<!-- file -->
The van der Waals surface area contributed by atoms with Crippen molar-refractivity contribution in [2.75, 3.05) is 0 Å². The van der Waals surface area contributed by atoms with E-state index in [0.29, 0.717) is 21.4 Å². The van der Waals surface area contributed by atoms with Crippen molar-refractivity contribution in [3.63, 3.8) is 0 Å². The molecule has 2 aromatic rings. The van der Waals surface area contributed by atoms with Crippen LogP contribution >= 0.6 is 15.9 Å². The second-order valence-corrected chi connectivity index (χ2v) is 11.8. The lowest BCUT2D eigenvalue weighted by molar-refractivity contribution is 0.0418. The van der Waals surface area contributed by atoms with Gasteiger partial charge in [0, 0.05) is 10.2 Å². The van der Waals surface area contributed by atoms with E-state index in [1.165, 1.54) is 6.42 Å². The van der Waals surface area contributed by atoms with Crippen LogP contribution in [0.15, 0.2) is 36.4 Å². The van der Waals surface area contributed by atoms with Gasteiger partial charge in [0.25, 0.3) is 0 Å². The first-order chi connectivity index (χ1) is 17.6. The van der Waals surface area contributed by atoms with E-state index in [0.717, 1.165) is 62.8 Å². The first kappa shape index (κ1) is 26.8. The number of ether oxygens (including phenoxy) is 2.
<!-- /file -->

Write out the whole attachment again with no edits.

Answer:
The van der Waals surface area contributed by atoms with Crippen molar-refractivity contribution in [2.75, 3.05) is 0 Å². The van der Waals surface area contributed by atoms with E-state index in [0.29, 0.717) is 21.4 Å². The van der Waals surface area contributed by atoms with Crippen molar-refractivity contribution in [3.63, 3.8) is 0 Å². The molecule has 2 aromatic rings. The van der Waals surface area contributed by atoms with Crippen LogP contribution >= 0.6 is 15.9 Å². The second-order valence-corrected chi connectivity index (χ2v) is 11.8. The lowest BCUT2D eigenvalue weighted by molar-refractivity contribution is 0.0418. The van der Waals surface area contributed by atoms with Gasteiger partial charge in [0, 0.05) is 10.2 Å². The van der Waals surface area contributed by atoms with E-state index in [1.165, 1.54) is 6.42 Å². The van der Waals surface area contributed by atoms with Crippen LogP contribution in [0.15, 0.2) is 36.4 Å². The van der Waals surface area contributed by atoms with Gasteiger partial charge in [0.25, 0.3) is 0 Å². The first-order chi connectivity index (χ1) is 17.6. The van der Waals surface area contributed by atoms with E-state index in [0.717, 1.165) is 62.8 Å². The first kappa shape index (κ1) is 26.8. The number of ether oxygens (including phenoxy) is 2.